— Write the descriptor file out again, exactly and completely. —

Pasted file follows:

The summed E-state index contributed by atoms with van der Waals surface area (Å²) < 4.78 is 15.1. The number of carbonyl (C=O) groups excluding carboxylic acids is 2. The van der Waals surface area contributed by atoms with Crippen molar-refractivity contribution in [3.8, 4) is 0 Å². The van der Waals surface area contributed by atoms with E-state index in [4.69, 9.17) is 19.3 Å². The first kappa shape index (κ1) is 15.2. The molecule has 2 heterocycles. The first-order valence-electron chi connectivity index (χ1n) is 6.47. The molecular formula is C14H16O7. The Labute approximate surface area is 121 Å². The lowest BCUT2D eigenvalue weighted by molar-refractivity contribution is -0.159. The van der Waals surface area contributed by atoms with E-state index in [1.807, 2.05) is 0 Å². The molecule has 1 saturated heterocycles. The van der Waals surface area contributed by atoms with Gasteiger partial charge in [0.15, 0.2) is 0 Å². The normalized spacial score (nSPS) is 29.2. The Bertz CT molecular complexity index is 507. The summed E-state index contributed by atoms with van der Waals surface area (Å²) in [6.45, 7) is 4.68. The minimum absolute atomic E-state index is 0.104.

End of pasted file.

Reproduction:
The summed E-state index contributed by atoms with van der Waals surface area (Å²) < 4.78 is 15.1. The number of carbonyl (C=O) groups excluding carboxylic acids is 2. The van der Waals surface area contributed by atoms with Crippen molar-refractivity contribution in [3.8, 4) is 0 Å². The van der Waals surface area contributed by atoms with E-state index in [4.69, 9.17) is 19.3 Å². The first kappa shape index (κ1) is 15.2. The molecule has 2 heterocycles. The first-order valence-electron chi connectivity index (χ1n) is 6.47. The molecular formula is C14H16O7. The Labute approximate surface area is 121 Å². The lowest BCUT2D eigenvalue weighted by molar-refractivity contribution is -0.159. The van der Waals surface area contributed by atoms with E-state index in [1.807, 2.05) is 0 Å². The molecule has 1 saturated heterocycles. The van der Waals surface area contributed by atoms with Gasteiger partial charge in [0.15, 0.2) is 0 Å². The normalized spacial score (nSPS) is 29.2. The Bertz CT molecular complexity index is 507. The summed E-state index contributed by atoms with van der Waals surface area (Å²) in [6.45, 7) is 4.68. The minimum absolute atomic E-state index is 0.104.